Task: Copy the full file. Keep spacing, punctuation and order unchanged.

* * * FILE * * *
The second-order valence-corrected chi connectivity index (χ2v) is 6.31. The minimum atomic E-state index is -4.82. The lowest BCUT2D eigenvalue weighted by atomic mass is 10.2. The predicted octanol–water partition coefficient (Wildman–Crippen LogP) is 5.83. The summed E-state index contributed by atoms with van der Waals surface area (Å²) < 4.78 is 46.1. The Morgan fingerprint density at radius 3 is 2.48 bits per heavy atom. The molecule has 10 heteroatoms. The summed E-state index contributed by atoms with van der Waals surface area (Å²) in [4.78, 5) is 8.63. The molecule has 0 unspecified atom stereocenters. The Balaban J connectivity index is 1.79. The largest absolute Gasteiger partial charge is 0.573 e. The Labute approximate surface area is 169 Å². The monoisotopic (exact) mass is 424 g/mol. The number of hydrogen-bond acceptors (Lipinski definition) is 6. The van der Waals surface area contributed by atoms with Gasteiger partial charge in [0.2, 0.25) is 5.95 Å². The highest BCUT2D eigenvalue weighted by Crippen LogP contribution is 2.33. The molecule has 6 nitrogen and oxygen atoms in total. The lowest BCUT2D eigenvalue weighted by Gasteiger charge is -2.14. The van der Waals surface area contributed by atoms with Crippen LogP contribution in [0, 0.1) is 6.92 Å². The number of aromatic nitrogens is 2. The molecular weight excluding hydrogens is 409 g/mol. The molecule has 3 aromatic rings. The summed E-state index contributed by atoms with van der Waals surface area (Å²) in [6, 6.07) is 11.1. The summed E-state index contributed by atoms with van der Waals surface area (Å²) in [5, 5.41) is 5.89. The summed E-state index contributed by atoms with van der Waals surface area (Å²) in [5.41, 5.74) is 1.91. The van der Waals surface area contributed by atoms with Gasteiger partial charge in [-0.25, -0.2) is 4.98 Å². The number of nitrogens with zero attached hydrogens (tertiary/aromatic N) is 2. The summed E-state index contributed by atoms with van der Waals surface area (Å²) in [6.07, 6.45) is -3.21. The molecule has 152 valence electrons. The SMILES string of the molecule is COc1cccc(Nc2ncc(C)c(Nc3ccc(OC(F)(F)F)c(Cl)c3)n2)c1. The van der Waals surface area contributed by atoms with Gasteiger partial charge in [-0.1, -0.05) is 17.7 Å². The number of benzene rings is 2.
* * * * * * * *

The second-order valence-corrected chi connectivity index (χ2v) is 6.31. The minimum atomic E-state index is -4.82. The lowest BCUT2D eigenvalue weighted by atomic mass is 10.2. The predicted octanol–water partition coefficient (Wildman–Crippen LogP) is 5.83. The summed E-state index contributed by atoms with van der Waals surface area (Å²) < 4.78 is 46.1. The Morgan fingerprint density at radius 3 is 2.48 bits per heavy atom. The molecule has 10 heteroatoms. The summed E-state index contributed by atoms with van der Waals surface area (Å²) in [4.78, 5) is 8.63. The molecule has 0 unspecified atom stereocenters. The Balaban J connectivity index is 1.79. The largest absolute Gasteiger partial charge is 0.573 e. The Labute approximate surface area is 169 Å². The monoisotopic (exact) mass is 424 g/mol. The number of hydrogen-bond acceptors (Lipinski definition) is 6. The van der Waals surface area contributed by atoms with Gasteiger partial charge in [0.2, 0.25) is 5.95 Å². The highest BCUT2D eigenvalue weighted by Crippen LogP contribution is 2.33. The molecule has 6 nitrogen and oxygen atoms in total. The lowest BCUT2D eigenvalue weighted by Gasteiger charge is -2.14. The van der Waals surface area contributed by atoms with Crippen LogP contribution in [0, 0.1) is 6.92 Å². The number of aromatic nitrogens is 2. The molecular weight excluding hydrogens is 409 g/mol. The molecule has 3 aromatic rings. The summed E-state index contributed by atoms with van der Waals surface area (Å²) in [6, 6.07) is 11.1. The summed E-state index contributed by atoms with van der Waals surface area (Å²) in [5, 5.41) is 5.89. The summed E-state index contributed by atoms with van der Waals surface area (Å²) in [5.41, 5.74) is 1.91. The van der Waals surface area contributed by atoms with Gasteiger partial charge in [-0.25, -0.2) is 4.98 Å². The number of nitrogens with zero attached hydrogens (tertiary/aromatic N) is 2. The summed E-state index contributed by atoms with van der Waals surface area (Å²) in [6.07, 6.45) is -3.21. The molecule has 152 valence electrons. The SMILES string of the molecule is COc1cccc(Nc2ncc(C)c(Nc3ccc(OC(F)(F)F)c(Cl)c3)n2)c1. The van der Waals surface area contributed by atoms with Gasteiger partial charge in [-0.1, -0.05) is 17.7 Å². The number of benzene rings is 2.